Incoming Formula 1 Group chairman Chase Carey believes that Liberty Media’s $8billion purchase of the sport will spell growth and development for the benefit of teams and fans alike.
Speaking following the announcement that the US media giant will buy 100 per cent of Delta Topco (the parent company of F1) before the end of the first quarter of 2017, Carey said that he plans to take the sport “to the next level”.
Carey, who helped launch the US Fox Sports TV channel when he was CEO of Fox in 1994, has most recently been executive vice-chairman of 21st Century Fox.
He will take the chairman role at Formula One Group, working alongside CEO Bernie Ecclestone.
“I’m very excited to be joining this team and the potential ahead,” said Carey. “Clearly Formula 1 has been an enormous success much to the credit of Bernie Ecclestone, who has led this business for decades. I look forward to working with him and we both agree there is an opportunity to continue to build this business and take it to the next level.
“So what do we see as the opportunity? The opportunity is to grow and develop this sport for the benefit of the fans, teams, partners and our shareholders by increasing promotion and marketing of Formula 1 as a sport and brand.
“Enhancing the distribution of content, especially in digital – currently a very small percentage of revenue. Evolving the race calendar. Establishing a broader range of commercial partnerships, including sponsorships. Leveraging Liberty’s expertise in live events and digital monetization to make our events bigger than ever.”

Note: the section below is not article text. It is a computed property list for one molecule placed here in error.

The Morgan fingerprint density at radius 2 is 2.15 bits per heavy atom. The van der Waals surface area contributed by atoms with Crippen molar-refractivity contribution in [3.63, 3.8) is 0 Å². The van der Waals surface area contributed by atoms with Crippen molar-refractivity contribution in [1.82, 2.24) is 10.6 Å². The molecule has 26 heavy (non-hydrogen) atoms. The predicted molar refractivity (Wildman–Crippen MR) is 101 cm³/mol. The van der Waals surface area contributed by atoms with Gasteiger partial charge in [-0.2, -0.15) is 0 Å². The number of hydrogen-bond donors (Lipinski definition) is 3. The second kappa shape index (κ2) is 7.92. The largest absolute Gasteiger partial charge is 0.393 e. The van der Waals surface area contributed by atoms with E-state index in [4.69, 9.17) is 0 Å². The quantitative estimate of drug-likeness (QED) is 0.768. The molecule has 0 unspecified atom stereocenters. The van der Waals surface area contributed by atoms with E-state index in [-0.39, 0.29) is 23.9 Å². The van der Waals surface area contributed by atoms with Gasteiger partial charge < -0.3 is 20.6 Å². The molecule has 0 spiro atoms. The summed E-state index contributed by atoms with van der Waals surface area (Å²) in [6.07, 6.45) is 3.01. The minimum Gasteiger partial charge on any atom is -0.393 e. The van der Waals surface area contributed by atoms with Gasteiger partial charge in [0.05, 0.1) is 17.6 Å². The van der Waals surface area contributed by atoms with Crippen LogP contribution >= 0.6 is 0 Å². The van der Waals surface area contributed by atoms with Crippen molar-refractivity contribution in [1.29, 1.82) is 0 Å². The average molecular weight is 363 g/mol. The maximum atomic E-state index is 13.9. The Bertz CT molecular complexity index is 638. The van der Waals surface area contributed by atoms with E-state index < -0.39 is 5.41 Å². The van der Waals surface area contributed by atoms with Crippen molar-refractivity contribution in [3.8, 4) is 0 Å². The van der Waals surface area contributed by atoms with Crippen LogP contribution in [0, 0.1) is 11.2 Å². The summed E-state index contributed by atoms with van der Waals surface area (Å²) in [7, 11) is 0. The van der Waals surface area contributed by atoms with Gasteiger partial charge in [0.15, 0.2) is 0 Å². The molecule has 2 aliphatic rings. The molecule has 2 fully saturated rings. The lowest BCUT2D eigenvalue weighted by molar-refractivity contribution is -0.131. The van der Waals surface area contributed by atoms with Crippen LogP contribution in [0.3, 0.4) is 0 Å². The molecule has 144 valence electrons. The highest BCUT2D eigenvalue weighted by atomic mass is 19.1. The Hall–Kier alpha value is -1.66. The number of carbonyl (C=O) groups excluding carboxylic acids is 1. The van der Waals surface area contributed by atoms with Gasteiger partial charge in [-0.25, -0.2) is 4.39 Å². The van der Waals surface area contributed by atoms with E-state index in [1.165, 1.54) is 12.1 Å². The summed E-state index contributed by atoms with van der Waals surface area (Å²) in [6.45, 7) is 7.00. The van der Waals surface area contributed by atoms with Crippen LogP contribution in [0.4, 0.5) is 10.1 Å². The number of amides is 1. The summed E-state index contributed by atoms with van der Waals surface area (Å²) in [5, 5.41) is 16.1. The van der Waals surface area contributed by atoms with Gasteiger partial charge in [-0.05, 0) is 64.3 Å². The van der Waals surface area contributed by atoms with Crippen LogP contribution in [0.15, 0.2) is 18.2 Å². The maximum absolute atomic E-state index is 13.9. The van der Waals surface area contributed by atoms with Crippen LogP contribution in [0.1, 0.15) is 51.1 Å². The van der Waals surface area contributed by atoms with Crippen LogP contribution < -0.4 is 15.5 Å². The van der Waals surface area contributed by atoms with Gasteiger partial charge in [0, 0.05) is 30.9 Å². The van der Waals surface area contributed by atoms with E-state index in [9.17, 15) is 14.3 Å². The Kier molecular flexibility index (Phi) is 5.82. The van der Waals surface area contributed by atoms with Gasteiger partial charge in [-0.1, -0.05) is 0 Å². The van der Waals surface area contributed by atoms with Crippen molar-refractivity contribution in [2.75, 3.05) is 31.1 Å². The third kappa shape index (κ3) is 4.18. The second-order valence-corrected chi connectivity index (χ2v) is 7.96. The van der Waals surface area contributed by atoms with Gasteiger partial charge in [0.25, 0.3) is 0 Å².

Why is Liberty Media buying F1?
Liberty Media – owned by entrepreneur John Malone – has a wide variety of brands in its mass media portfolio, most notably Sirius Satellite Radio and the Atlanta Braves baseball team.
Carey believes that Formula 1 offers Liberty Media an “incredibly low-risk” business model due to its $9.3billion USD (about $11.97B CAD) of contracted revenue under long-term contracts that extend as far as 2026.
F1’s main outgoings are payments to its teams, which are variable based on profits and revenues of the business.
“We were particularly attracted to F1 by the diverse revenue drivers and low-risk business models,” he explained. “There are essentially three core revenue buckets in the business: race promotion, broadcasting and advertising, and sponsorship – each with significant growth potential as we go forward.
“Formula 1 is a key player in the high-growth market for live, premium sports rights. There is an increasing demand from broadcasters, advertisers and sponsors who want access to F1’s mass global live audiences and attractive demographics.”